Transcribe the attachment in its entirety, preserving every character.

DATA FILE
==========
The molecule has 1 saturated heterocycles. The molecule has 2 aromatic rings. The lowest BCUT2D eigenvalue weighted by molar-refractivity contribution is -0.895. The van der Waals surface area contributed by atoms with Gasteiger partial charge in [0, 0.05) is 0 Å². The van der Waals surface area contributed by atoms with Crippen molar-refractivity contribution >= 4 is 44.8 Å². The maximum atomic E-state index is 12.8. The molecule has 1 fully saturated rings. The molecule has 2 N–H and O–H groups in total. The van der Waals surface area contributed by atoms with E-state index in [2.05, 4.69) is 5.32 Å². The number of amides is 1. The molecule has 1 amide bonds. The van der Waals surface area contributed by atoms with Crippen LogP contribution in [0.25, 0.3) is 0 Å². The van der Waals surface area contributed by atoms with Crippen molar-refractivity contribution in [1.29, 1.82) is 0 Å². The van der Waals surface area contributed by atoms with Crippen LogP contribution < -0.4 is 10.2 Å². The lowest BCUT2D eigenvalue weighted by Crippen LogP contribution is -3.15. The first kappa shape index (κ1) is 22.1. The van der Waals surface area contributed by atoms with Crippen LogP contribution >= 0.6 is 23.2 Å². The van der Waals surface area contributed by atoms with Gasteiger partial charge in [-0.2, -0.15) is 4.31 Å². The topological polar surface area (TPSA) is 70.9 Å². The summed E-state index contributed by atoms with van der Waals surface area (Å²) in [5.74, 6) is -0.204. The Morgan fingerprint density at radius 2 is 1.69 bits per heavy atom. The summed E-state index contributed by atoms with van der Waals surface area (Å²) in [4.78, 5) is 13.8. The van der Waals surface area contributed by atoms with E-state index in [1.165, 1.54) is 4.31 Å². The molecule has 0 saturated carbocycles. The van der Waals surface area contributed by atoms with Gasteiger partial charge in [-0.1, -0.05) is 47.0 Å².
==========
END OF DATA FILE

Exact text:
The molecule has 1 saturated heterocycles. The molecule has 2 aromatic rings. The lowest BCUT2D eigenvalue weighted by molar-refractivity contribution is -0.895. The van der Waals surface area contributed by atoms with Gasteiger partial charge in [0, 0.05) is 0 Å². The van der Waals surface area contributed by atoms with Crippen molar-refractivity contribution >= 4 is 44.8 Å². The maximum atomic E-state index is 12.8. The molecule has 1 fully saturated rings. The molecule has 2 N–H and O–H groups in total. The van der Waals surface area contributed by atoms with E-state index in [2.05, 4.69) is 5.32 Å². The number of amides is 1. The molecule has 1 amide bonds. The van der Waals surface area contributed by atoms with Crippen LogP contribution in [0.25, 0.3) is 0 Å². The van der Waals surface area contributed by atoms with Crippen molar-refractivity contribution in [1.29, 1.82) is 0 Å². The van der Waals surface area contributed by atoms with Crippen LogP contribution < -0.4 is 10.2 Å². The lowest BCUT2D eigenvalue weighted by Crippen LogP contribution is -3.15. The first kappa shape index (κ1) is 22.1. The van der Waals surface area contributed by atoms with Crippen LogP contribution >= 0.6 is 23.2 Å². The van der Waals surface area contributed by atoms with Gasteiger partial charge in [-0.2, -0.15) is 4.31 Å². The topological polar surface area (TPSA) is 70.9 Å². The summed E-state index contributed by atoms with van der Waals surface area (Å²) in [5.74, 6) is -0.204. The Morgan fingerprint density at radius 2 is 1.69 bits per heavy atom. The summed E-state index contributed by atoms with van der Waals surface area (Å²) in [4.78, 5) is 13.8. The van der Waals surface area contributed by atoms with E-state index in [1.165, 1.54) is 4.31 Å². The molecule has 0 saturated carbocycles. The van der Waals surface area contributed by atoms with Gasteiger partial charge in [-0.1, -0.05) is 47.0 Å².